Five Steps To a Positive, Healthy Lifestyle change

1) Precontemplation: During this stage, you probably have little interest in making a lifestyle change…. But you know it’s necessary. This is a good time to gather information about making a change.

2) Contemplation: You may be seriously considering how to lose extra pounds or you just want to become a healthier you. Write down the benefits and challenges to help you identify your personal weaknesses. This is the time you contact a professional to help you meet your goals.

3) Preparation: In this stage, you are going to be making a specific plan – say, the next six months.

4) Action: This stage encompasses the first six months of change.

5) Maintenance: After the first six months, your new lifestyle habits will become almost second nature. Keep working on preventing a setback and appreciate your personal achievements.


Most of the neurological development occurs during early childhood; this is why it is so crucial to be nourishing our children with the essential nutrient dense foods they require.


BREAKING NEWS: The increasing rate of children being diagnosed with ADHD (Attention Deficit Hyperactivity Disorder) is growing and so is the amount of additives in food. A scientific study has found a link between some food additives found in many children's foods and drinks and increased hyperactivity behavior and decreased attention span in children. The most surprising result was that the effect was not just found in children who had been diagnosed with ADHD, but a wide range of children.

Some children are more sensitive to these effects than others. As a parent, you want to limit processes foods and added sugars in your child's diet.


Mayo Clinic's list of a few Food additives that may increase hyperactive behavior include:

  • Sodium benzoate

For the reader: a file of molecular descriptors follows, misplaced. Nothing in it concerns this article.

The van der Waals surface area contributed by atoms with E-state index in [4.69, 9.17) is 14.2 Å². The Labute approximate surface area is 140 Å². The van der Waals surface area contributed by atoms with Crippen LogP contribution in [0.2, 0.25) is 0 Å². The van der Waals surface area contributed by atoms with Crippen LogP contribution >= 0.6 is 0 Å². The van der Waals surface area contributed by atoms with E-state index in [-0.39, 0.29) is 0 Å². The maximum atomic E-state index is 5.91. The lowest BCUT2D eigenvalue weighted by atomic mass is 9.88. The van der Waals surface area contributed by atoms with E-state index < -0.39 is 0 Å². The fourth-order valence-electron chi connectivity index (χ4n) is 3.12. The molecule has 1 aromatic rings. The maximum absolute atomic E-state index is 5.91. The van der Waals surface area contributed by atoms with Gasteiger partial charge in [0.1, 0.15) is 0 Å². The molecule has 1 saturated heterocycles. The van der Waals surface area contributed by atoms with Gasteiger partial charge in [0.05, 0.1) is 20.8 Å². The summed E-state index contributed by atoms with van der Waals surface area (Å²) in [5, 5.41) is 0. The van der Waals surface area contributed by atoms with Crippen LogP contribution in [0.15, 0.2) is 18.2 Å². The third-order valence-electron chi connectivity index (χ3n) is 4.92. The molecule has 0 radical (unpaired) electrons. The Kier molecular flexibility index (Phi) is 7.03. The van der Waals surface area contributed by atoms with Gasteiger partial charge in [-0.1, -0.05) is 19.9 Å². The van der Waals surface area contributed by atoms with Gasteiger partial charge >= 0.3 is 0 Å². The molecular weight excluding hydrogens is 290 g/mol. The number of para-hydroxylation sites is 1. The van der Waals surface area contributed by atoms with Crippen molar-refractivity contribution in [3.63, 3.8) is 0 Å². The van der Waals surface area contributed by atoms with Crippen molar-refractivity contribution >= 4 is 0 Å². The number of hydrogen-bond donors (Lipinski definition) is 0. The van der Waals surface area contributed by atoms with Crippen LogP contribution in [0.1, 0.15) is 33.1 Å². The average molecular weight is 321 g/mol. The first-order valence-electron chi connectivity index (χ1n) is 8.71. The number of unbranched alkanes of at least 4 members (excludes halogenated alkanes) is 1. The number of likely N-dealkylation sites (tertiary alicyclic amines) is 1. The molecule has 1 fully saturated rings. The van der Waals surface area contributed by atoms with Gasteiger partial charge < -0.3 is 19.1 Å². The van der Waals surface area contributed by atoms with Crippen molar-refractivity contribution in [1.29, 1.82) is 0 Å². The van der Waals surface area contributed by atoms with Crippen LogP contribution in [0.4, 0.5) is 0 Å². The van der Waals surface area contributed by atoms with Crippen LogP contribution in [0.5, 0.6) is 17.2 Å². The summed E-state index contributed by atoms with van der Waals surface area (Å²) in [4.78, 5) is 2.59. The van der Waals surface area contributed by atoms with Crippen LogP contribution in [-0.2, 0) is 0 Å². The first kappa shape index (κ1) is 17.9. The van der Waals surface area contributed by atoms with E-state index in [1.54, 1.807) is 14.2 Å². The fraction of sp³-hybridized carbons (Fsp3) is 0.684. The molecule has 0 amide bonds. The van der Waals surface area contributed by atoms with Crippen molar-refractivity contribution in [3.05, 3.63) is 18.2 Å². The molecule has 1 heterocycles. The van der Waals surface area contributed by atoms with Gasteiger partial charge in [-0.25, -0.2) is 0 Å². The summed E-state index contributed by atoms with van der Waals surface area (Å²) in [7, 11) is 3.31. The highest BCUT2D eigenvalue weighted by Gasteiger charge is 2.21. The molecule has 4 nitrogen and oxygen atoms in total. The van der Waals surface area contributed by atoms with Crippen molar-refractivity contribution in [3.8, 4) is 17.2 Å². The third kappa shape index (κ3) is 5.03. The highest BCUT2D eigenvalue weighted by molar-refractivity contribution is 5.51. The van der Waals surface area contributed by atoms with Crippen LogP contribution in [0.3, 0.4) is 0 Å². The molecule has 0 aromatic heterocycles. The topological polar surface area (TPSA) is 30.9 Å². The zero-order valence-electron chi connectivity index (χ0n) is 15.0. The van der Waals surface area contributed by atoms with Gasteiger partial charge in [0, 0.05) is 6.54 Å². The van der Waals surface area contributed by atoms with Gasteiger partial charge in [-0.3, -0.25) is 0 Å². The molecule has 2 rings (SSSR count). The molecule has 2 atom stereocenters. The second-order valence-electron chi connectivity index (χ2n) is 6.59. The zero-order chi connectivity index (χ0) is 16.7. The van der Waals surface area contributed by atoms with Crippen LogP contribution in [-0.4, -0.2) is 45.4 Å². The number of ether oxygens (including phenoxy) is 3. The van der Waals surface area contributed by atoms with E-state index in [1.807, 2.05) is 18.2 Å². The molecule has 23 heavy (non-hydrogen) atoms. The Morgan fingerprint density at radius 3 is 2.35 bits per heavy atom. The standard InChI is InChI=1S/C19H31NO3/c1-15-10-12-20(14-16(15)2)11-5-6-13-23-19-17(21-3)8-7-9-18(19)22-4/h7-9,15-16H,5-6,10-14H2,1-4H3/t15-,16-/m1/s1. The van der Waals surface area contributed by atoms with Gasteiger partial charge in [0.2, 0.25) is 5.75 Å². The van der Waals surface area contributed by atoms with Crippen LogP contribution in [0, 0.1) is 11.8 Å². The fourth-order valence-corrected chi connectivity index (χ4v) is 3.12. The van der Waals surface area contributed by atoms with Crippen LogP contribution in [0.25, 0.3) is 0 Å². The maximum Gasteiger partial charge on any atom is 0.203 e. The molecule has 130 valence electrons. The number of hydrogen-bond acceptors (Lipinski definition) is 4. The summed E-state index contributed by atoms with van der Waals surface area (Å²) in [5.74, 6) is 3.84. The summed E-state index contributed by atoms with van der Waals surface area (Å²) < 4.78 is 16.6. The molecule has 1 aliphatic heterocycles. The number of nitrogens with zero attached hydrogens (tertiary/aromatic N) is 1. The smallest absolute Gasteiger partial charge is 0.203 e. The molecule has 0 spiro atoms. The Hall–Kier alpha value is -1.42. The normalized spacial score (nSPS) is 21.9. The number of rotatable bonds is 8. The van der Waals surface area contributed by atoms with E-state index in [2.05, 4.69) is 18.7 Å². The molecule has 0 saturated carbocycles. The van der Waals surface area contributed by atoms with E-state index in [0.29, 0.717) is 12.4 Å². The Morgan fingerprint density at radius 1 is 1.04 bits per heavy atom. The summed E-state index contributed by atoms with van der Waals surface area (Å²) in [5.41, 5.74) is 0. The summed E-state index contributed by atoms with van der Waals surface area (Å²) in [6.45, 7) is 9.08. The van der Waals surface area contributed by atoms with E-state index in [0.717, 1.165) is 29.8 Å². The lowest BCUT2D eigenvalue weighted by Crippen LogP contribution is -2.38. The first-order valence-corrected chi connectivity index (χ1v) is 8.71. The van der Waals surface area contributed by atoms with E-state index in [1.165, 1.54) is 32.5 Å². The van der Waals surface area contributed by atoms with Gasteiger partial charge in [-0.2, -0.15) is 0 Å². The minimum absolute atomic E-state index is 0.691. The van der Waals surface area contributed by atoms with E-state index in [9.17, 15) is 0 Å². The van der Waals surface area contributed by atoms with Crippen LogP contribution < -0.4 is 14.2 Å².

• FD&C Yellow No. 6 (sunset yellow)
  • D&C Yellow No. 10 (quinoline yellow)
  • FD&C Yellow No. 5 (tartrazine)
  • FD&C Red No.40 (allura red)

-AMA Complete Guide to Prevention and Wellness           


Below are 4 diet induced conditions that can lead to cardiovascular disease, stroke and diabetes.

  • High blood pressure (hypertension) High blood pressure has long been recognized as a major risk factor for cardiovascular disease. Studies report a positive association between hypertension and insulin resistance. When patients have both hypertension and diabetes, which is a common combination, their risk for cardiovascular disease doubles.
  • Abnormal cholesterol and high triglycerides Patients with diabetes often have unhealthy cholesterol levels including high LDL ("bad") cholesterol, low HDL ("good") cholesterol, and high  riglycerides. This triad of poor lipid counts often occurs in patients with premature coronary heart disease. It is also characteristic of a lipid disorder associated with insulin resistance called atherogenic dyslipidemia, or diabetic dyslipidemia in those patients with diabetes. Learn more about cholesterol abnormalities as they relate to diabetes.
  • Obesity Obesity is a major risk factor for cardiovascular disease and has been strongly associated with insulin resistance. Weight loss can improve cardiovascular risk, decrease insulin concentration and increase insulin sensitivity. Obesity and insulin resistance also have been associated with other risk factors, including high blood pressure.
  • Poorly controlled blood sugars (too high) or out of normal range Diabetes can cause blood sugar to raise to dangerous levels. Medications may be needed to manage blood sugar.

-American Heart Association


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